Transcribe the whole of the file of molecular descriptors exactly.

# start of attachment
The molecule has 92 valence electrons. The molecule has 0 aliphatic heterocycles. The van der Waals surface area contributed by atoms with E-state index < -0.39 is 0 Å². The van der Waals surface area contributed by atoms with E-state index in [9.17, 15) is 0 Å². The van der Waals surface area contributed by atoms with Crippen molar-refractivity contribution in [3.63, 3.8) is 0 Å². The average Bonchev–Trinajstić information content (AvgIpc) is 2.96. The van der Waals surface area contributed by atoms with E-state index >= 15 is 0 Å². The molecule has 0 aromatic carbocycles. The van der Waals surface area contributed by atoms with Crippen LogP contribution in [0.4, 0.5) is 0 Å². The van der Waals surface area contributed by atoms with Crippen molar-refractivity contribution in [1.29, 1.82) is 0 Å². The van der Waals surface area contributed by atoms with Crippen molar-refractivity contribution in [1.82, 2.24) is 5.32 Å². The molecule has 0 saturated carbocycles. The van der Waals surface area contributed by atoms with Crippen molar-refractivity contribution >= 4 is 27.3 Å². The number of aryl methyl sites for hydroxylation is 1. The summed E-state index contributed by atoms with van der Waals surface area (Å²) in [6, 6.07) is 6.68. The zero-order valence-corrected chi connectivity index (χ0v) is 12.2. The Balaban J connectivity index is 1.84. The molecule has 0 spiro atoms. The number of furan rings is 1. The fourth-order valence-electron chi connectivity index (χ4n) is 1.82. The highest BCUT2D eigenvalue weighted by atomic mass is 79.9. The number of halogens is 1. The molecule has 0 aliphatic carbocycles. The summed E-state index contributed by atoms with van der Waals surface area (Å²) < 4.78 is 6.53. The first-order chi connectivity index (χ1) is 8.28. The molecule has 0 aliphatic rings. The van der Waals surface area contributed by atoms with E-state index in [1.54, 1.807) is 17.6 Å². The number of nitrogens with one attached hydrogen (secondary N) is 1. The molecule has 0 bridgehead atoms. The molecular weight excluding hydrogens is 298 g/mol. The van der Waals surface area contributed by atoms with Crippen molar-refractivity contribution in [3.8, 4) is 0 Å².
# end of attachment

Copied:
The molecule has 92 valence electrons. The molecule has 0 aliphatic heterocycles. The van der Waals surface area contributed by atoms with E-state index < -0.39 is 0 Å². The van der Waals surface area contributed by atoms with E-state index in [9.17, 15) is 0 Å². The van der Waals surface area contributed by atoms with Crippen molar-refractivity contribution in [3.63, 3.8) is 0 Å². The average Bonchev–Trinajstić information content (AvgIpc) is 2.96. The van der Waals surface area contributed by atoms with E-state index >= 15 is 0 Å². The molecule has 0 aromatic carbocycles. The van der Waals surface area contributed by atoms with Crippen LogP contribution in [0.4, 0.5) is 0 Å². The van der Waals surface area contributed by atoms with Crippen molar-refractivity contribution in [1.29, 1.82) is 0 Å². The van der Waals surface area contributed by atoms with Crippen molar-refractivity contribution in [1.82, 2.24) is 5.32 Å². The molecule has 0 saturated carbocycles. The van der Waals surface area contributed by atoms with Crippen molar-refractivity contribution >= 4 is 27.3 Å². The number of aryl methyl sites for hydroxylation is 1. The summed E-state index contributed by atoms with van der Waals surface area (Å²) in [6, 6.07) is 6.68. The zero-order valence-corrected chi connectivity index (χ0v) is 12.2. The Balaban J connectivity index is 1.84. The molecule has 0 spiro atoms. The number of furan rings is 1. The fourth-order valence-electron chi connectivity index (χ4n) is 1.82. The highest BCUT2D eigenvalue weighted by atomic mass is 79.9. The number of halogens is 1. The molecule has 0 aliphatic carbocycles. The summed E-state index contributed by atoms with van der Waals surface area (Å²) < 4.78 is 6.53. The first-order chi connectivity index (χ1) is 8.28. The molecule has 0 aliphatic rings. The van der Waals surface area contributed by atoms with E-state index in [1.54, 1.807) is 17.6 Å². The number of nitrogens with one attached hydrogen (secondary N) is 1. The molecule has 0 bridgehead atoms. The molecular weight excluding hydrogens is 298 g/mol. The van der Waals surface area contributed by atoms with Crippen molar-refractivity contribution in [3.8, 4) is 0 Å².